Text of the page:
And if making things from scratch is important to you, don’t sweat it. Find other ways to cut down on your prep work, like buying pre-diced onions and other veggie mixes, or trimmed and cut versions of your meat. 

The key here is to cut time and effort where it doesn’t matter so you can focus your energy on where it does.

#5) Choose make-ahead dishes.

Speaking of meal prep, the less cooking you have to do on the big day, the better. Spread out the task over a couple of days — or even longer.

Some dishes can be made a whole week or so in advance and then frozen. Most cookies, for example, freeze quite well. It doesn’t take long to thaw them out at room temperature, either.

Other items can be prepared and refrigerated about a day or so in advance. Dips, cheeseballs and other appetizers often fall into this category.

You can even cut and carve an entire turkey the day before your big meal. When it’s time to eat, arrange the turkey slices in a shallow baking pan. Pour a bit of broth into the pan, and spread a thin layer of gravy over the meat. Cover the dish with foil and bake it until warm. You may lose out on crispy skin, but since you’re likely covering turkey in gravy or cranberry sauce anyway, it probably won’t matter much.

For many casseroles, you can prepare the ingredients but save the baking until the last minute. Stir the ingredients together for your corn casserole, for example, and transfer the mixture to a baking dish, and cover the pan. Leave the casserole in the fridge overnight. Before the meal, allow the dish to come to room temperature for a bit before popping it in the oven. Just keep in mind that you may need to bake the casserole for an extra 15 minutes or so. 

This same advice applies to lots of casseroles, like green bean and sweet potato (minus the toppings).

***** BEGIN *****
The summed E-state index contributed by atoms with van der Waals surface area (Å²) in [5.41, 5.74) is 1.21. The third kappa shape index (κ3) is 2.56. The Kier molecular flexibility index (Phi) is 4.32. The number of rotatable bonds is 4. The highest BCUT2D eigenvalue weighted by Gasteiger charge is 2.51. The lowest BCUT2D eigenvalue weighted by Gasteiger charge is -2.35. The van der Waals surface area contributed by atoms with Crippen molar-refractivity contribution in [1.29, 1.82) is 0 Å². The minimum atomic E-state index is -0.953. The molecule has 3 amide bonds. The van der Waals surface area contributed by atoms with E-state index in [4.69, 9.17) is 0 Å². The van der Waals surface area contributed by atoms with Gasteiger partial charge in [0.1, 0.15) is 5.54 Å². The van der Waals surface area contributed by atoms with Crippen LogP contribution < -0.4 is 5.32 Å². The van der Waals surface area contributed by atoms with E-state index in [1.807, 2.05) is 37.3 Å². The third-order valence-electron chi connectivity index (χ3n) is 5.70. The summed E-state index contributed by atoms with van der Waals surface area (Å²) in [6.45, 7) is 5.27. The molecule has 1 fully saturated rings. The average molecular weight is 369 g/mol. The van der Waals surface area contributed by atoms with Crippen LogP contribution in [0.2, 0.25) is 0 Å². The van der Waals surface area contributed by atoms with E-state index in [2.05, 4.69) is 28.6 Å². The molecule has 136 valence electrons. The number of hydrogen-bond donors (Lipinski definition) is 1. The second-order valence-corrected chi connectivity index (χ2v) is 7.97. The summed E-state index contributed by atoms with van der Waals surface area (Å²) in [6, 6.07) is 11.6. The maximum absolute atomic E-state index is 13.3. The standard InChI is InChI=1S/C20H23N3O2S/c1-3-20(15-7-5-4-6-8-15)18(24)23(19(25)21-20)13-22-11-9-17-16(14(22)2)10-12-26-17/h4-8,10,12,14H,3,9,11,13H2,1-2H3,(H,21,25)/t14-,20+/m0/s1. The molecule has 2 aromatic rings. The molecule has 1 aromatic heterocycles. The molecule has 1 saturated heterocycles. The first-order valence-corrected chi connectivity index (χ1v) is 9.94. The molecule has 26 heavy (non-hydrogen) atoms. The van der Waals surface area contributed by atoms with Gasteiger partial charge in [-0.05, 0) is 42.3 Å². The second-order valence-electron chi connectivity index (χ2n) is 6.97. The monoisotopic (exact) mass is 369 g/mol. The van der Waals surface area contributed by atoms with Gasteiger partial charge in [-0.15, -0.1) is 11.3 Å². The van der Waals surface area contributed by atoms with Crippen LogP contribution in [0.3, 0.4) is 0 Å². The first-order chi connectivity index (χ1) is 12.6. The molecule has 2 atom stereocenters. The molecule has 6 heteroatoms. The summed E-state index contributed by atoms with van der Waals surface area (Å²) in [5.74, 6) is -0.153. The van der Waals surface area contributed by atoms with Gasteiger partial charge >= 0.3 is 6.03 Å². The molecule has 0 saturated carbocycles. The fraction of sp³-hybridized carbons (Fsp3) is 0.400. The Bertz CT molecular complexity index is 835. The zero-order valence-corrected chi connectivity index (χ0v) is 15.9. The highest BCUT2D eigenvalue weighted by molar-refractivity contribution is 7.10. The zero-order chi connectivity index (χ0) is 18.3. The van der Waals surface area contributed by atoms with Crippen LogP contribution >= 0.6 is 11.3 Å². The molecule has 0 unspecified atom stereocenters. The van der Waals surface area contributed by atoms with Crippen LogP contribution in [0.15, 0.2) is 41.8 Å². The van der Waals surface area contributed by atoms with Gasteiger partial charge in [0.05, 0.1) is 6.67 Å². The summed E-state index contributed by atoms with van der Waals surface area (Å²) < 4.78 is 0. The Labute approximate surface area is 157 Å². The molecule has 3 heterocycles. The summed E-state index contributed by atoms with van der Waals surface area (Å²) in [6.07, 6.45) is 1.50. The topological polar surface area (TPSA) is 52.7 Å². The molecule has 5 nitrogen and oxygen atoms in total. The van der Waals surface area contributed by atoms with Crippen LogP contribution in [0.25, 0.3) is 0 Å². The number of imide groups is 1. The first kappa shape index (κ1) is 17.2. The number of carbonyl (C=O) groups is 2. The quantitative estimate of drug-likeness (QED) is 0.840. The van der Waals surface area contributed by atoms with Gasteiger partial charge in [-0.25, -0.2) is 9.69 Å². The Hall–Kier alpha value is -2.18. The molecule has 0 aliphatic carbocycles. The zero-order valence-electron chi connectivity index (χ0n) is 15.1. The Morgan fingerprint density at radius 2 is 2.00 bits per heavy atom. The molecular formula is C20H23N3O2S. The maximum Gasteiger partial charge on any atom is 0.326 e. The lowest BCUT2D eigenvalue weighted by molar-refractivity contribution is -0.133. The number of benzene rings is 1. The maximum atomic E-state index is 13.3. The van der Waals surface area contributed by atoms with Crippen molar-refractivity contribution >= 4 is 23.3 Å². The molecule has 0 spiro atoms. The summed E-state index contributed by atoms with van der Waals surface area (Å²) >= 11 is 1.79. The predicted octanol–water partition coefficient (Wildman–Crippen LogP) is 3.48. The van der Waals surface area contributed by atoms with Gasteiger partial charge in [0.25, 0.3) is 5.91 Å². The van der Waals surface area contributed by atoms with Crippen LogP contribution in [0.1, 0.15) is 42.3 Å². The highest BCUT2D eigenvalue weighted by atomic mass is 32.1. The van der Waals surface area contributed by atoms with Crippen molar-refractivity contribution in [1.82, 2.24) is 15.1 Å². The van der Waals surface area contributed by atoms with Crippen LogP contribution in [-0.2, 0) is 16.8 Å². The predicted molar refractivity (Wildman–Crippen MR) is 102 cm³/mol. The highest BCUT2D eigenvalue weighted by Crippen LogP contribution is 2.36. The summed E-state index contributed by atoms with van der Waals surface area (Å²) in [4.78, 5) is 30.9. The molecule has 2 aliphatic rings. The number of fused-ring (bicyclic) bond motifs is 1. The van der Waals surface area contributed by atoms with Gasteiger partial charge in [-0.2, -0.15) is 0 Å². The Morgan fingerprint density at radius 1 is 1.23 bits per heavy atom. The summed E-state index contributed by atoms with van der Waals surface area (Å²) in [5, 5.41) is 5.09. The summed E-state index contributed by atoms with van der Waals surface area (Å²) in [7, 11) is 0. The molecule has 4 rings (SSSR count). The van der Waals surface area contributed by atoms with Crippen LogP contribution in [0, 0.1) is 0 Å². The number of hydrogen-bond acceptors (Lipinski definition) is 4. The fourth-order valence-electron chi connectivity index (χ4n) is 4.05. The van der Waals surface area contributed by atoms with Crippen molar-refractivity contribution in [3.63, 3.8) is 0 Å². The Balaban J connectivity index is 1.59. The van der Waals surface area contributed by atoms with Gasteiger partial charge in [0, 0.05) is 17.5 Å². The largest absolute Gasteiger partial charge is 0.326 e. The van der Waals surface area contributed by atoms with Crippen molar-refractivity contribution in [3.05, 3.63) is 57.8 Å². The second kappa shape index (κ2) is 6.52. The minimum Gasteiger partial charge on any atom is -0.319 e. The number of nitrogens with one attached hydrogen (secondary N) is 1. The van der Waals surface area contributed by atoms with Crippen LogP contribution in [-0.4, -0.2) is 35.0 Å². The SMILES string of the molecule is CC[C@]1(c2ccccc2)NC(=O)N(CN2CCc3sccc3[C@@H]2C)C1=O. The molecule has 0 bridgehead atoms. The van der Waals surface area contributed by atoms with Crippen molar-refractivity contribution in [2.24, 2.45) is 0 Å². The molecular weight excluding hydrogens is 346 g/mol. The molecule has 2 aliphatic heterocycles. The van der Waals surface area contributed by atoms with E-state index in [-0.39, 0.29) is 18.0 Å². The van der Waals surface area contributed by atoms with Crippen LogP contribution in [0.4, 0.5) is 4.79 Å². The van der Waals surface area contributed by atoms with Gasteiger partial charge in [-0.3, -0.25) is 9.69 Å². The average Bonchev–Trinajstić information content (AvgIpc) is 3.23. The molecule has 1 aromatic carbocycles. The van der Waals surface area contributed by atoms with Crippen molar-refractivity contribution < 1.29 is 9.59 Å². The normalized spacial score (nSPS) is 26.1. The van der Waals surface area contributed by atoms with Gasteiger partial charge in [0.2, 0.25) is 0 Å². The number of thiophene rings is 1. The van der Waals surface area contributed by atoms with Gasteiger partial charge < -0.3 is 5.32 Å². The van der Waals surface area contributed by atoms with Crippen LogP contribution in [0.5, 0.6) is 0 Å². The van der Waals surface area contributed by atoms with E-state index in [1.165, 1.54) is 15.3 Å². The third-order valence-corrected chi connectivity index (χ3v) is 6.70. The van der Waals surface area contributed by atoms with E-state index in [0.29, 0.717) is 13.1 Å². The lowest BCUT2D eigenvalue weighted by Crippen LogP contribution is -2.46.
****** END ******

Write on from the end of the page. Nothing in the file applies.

#6) Gather your recipes.

If you’re like many modern cooks, your recipes are scattered all over the internet. For holiday cooking, consolidate those recipes into one handy notebook.

Fortunately, this is a job you can do well in advance. Pull up the recipe for each dish and print it. If some of your recipes come from good old-fashioned cookbooks, make copies of the relevant pages.

Slip each recipe printout into a page protector. Clip those into a three-ring notebook. When it comes time to cook, you can quickly flip to the correct page — and the plastic page protectors mean you won’t have to worry about spills or splashes as you’re working.

This is one time when doing it the paper way may make more sense than saving a lot of browser tabs. You may need to use your phone as a timer, for one thing. Plus, it’s much easier to look at physical copies of recipes than to juggle different tabs while you’re cooking.

#7) Make a timeline.

When you’re planning a holiday gathering, work backwards when making a timeline to account for everything. First, pick what time dinner starts. Then, calculate how long each step of preparation will take.

For instance, if the broccoli casserole needs to bake for 60 minutes, then you should toss it in the oven about an hour and 15 minutes before you’d like to eat. The extra quarter of an hour will give you a bit of cushion in case the center takes a little longer to get up to temperature than you’d expected.

Don’t forget that a pre-made casserole may need to sit at room temperature for a while before cooking. That should be added to an earlier spot on your timeline.

Go through this process for each dish on your menu. Add in jobs, too, such as setting the table and lighting scented candles.

Put everything onto one master timeline. It may seem like overkill at first, but you’ll appreciate the easy breakdown of steps once the holiday arrives.

In fact, that’s the key to low-stress holiday gatherings: breaking down big tasks into smaller portions. When you share the workload and do a little bit each day, you can make it to party time without running yourself ragged.